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Journals 2008/2009

Cheryl Manning
Evergreen High School, Evergreen, CO

"Oceanographic Control and Global Distributions of Subseafloor Microbial Life and Activity"
R/V Knorr
January 11 - February 22, 2009
Journal Index:
January 8 - 9 - 10 - 11 - 12 - 13 - 14 - 15
            16 - 17 - 18 - 19 - 20 - 21 - 22 - 23
            24 - 25 - 26 - 27 - 28 - 29 - 30 - 31
February 1 - 2 - 3 - 4 - 5 - 6 - 7 - 8 - 9 - 10
              11 - 12 - 13 - 14 - 15 - 16 - 17 - 18
              19 - 20 - 21 - 22

January 20, 2009
Lithologic Descriptions

When the mud finally gets to my table for the sedimentology team to analyze, we use many different tools to figure out what we are looking at.

Dr. Lewis Abrams and I work to stabilize the core samples so they don't fall off the table as the ship rocks back and forth.

First, we scrape the surface perpendicular to the core so that it is smooth and shows the stratification. With a quick but careful examination, we can define the different strata or layers. Then, using a toothpick to take the tiniest sample of sediment from each layer, we make a microscope slide to identify the type of sediment. From the two sites that we have sampled, we have been able to identify foraminifera, radiolarians, and diatoms in a matrix of calcium carbonate with some clay; all of this together makes ooze -- that is the official name of the mud we are coring. We have also found ancient volcanic ash layers that are interbedded with the oozes. We expect to see fewer and fewer foraminifera and more and more of the radiolarians and diatoms in a siliceous ooze and as we get closer to Hawaii, we will begin to see more and more red clay.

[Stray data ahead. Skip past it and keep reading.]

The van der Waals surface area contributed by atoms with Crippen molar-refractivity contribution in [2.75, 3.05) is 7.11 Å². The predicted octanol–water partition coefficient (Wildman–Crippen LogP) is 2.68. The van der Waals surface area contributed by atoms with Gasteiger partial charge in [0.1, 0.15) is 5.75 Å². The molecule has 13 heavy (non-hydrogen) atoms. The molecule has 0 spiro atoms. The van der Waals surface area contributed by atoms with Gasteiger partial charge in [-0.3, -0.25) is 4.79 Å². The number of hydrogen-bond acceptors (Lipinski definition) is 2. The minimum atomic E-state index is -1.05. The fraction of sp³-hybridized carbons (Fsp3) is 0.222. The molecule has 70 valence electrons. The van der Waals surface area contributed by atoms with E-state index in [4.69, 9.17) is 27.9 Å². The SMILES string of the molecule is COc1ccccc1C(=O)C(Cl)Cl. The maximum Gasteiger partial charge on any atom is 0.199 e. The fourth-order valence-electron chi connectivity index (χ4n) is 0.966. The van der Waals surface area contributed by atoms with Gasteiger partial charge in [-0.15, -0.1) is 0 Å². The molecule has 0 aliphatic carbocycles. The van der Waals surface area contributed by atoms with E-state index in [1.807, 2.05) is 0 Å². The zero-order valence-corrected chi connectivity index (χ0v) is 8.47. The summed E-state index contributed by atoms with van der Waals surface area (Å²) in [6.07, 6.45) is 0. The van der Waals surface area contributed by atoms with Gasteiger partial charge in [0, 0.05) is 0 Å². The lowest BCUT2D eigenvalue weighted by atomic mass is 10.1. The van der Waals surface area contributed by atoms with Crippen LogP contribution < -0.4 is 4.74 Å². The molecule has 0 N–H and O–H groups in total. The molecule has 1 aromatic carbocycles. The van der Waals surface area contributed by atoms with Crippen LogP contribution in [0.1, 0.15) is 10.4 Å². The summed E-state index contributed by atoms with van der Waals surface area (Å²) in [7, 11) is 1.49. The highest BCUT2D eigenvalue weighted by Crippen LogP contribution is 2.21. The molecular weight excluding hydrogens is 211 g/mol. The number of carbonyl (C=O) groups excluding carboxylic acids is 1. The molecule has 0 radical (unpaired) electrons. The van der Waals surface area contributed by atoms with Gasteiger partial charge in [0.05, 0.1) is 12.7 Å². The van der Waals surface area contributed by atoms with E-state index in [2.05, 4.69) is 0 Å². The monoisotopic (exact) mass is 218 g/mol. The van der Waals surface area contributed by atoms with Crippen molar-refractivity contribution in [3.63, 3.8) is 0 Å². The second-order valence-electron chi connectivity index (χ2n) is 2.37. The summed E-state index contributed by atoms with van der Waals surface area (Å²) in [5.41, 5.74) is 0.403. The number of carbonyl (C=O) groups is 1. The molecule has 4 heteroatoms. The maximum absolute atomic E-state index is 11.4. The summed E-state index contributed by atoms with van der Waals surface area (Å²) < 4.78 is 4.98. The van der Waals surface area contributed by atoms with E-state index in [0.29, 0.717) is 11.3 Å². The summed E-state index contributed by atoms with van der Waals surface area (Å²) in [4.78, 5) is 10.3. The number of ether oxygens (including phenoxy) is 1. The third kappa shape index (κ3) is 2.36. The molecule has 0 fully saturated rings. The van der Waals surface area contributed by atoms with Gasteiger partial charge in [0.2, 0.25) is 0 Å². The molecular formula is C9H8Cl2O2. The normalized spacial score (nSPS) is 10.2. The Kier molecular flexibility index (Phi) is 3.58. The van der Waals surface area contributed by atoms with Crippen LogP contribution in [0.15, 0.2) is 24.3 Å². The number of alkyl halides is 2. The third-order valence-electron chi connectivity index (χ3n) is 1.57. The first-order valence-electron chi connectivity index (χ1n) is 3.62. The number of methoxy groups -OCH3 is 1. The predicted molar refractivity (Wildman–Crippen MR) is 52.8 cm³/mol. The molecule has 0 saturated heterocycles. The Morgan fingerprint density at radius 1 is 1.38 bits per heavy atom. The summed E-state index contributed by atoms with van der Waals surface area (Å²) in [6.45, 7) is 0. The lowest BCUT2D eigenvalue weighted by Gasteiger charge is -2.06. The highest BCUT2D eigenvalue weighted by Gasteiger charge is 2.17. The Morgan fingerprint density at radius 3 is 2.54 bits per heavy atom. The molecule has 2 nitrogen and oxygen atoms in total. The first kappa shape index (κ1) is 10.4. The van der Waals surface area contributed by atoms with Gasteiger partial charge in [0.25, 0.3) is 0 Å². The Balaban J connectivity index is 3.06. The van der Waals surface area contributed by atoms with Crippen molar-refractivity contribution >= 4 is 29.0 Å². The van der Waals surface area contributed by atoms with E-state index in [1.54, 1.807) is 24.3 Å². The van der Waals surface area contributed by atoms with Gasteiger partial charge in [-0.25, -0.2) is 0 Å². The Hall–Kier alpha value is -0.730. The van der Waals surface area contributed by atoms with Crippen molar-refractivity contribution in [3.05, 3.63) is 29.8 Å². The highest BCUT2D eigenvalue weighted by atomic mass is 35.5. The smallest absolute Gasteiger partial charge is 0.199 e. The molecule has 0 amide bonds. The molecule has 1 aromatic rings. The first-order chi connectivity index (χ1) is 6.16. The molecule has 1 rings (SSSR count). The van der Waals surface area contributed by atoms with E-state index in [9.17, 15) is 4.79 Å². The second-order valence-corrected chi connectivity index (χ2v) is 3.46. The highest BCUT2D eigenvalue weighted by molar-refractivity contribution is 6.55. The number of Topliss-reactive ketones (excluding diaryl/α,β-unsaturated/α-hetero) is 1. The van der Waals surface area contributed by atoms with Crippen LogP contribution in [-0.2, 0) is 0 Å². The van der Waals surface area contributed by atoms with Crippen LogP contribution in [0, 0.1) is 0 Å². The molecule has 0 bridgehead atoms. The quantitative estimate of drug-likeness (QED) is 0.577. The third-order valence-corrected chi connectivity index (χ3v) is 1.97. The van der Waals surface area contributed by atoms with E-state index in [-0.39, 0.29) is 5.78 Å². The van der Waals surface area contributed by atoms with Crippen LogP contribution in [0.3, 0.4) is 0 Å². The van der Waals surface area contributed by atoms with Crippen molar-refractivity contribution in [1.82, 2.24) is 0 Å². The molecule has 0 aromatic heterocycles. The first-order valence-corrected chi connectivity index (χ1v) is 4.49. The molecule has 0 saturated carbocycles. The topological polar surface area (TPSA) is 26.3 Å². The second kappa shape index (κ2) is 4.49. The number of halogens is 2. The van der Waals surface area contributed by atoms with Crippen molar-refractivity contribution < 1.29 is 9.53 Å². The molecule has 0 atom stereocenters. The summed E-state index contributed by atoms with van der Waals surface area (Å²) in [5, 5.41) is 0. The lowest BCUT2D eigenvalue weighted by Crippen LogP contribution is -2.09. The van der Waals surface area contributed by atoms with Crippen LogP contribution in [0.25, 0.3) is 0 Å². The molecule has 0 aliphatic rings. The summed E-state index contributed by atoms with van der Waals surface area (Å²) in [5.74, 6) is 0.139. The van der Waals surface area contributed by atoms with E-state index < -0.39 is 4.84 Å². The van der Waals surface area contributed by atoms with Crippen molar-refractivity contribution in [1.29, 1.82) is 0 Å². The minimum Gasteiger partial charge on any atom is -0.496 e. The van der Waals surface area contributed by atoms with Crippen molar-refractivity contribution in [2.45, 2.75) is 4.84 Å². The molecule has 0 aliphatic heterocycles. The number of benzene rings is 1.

Scraping the core is a messy job but it helps to reveal the layers, patterns, and structures in the sediment.

The descriptions of the sediment are logged centimeter by centimeter in a computer database for anyone to look up. We use the Munsell Soil Color Charts to be less vague about the colors that we are seeing. If a scientist ever wants to look at these core they can get the database first then go to the University of Rhode Island, Graduate School of Oceanography to look at the section that they want to see.

The purpose of this voyage is to develop a better understanding of how microorganisms live below the surface of the seafloor. Subseafloor water, what is living in it, and what is dissolved in it is an essential part of this puzzle. So we measure the electrical conductivity of the sediment to figure out how readily the fluids move up or down the column of sediment. In seawater, conductivity goes up as the temperature goes down, so I measure the temperature as well. Each measurement is taken every 10 cm and takes about a minute to get. At the end of each 1.5-meter section of core, we check the instruments by taking a conductivity measurement of seawater.

The conductivity and temperature are recorded first in a lab book then logged into an Excel spreadsheet. All the data is graphed and analyzed using the distance below seafloor as the frame of reference.

I use a sample of water collected from the bottom of the ocean to check the conductivity meter.

  • What are some of the different microfossils that we are seeing in the sediment?
  • What is electrical conductivity and how does temperature affect it?
  • What are some of the skills you are learning in high school science class that I am using at sea?